So Azula is sort of condemning Zuko to his death here. Ouch. That’s me that’s hurting, not Zuko. I’m sure Zuko is hurting too, but right now I think I might be hurting worse. What are they thinking? We don’t get very much insight.
“I hope this thing floats,” Hakoda says. You and me both, Hakoda. And it very well might. If so, then Azula wasn’t condemning Zuko to death at all. She was just putting him in a much more vulnerable position.
But Mai shows up! She throws daggers at the dozen or so guards up there. “What are you doing?” one asks. “Saving the jerk who dumped me,” she replies. So Zuko really has dumped her. Yay!
I realize that Mai is very good, but those guards should have posed more of a match for her. She seems to be able to pin people against things by throwing daggers through their clothes. But why would a dagger go through a metal wall? And why don’t they just rip their clothes and escape?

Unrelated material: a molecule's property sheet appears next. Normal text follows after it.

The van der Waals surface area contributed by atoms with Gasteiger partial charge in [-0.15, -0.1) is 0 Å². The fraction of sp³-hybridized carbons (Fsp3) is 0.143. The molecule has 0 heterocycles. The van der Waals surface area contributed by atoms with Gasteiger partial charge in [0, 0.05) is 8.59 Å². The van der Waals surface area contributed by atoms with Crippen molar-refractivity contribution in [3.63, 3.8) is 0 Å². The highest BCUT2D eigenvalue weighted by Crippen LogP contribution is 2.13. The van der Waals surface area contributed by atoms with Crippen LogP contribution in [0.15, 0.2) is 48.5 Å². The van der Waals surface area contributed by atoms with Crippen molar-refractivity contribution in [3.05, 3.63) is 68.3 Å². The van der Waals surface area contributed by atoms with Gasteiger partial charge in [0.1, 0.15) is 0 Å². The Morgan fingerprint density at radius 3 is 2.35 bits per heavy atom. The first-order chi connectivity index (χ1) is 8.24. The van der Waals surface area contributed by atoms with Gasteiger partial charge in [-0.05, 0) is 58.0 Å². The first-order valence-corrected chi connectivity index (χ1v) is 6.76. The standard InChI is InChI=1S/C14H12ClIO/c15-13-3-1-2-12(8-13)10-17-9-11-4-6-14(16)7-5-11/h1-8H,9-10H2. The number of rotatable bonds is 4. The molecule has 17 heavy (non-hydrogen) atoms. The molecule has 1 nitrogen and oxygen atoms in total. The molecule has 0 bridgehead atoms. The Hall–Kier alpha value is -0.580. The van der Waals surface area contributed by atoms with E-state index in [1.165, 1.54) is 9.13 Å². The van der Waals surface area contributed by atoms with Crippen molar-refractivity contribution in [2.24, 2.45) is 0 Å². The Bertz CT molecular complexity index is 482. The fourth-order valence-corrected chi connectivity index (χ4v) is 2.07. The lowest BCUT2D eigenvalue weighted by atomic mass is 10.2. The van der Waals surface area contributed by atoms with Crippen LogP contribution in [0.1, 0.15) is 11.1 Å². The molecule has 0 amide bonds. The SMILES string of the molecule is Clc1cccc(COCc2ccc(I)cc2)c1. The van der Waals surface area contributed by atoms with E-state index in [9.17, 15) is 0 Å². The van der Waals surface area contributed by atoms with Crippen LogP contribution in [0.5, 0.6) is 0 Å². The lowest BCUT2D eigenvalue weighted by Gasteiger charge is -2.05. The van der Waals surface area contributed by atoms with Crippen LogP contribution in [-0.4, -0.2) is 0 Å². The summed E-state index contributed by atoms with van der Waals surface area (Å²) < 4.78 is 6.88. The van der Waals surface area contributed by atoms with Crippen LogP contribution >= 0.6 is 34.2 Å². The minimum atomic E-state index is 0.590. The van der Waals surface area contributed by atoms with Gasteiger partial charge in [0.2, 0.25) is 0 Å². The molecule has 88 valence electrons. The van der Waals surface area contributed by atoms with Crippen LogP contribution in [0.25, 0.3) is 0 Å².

I can’t believe that I never tied in Mai’s dagger-chucking to the joke I made during my description of Zuko Alone about Zuko throwing knives at Azula and her getting off on it. Now I don’t really know what to say.
Also, how does someone fight off fire with a four inch blade? Some of those guards are firebenders.
“What is she doing?” Azula ponders angrily aloud.
Zuko and the others make it to the other side safely.
Azula is staring her down. “I never expected this from you,” she says, after sending the guards away.
“The thing I don’t understand is why. Why would you do it? You know the consequences.”
Azula makes a hideous face, but she makes it when Mai says “I love Zuko” – she’s already made it before Mai says “more than I fear you” and hasn’t made it yet when Mai finishes saying “you miscalculated.”
Azula makes an even more hideous face: “No, you miscalculated: you should have feared me more.”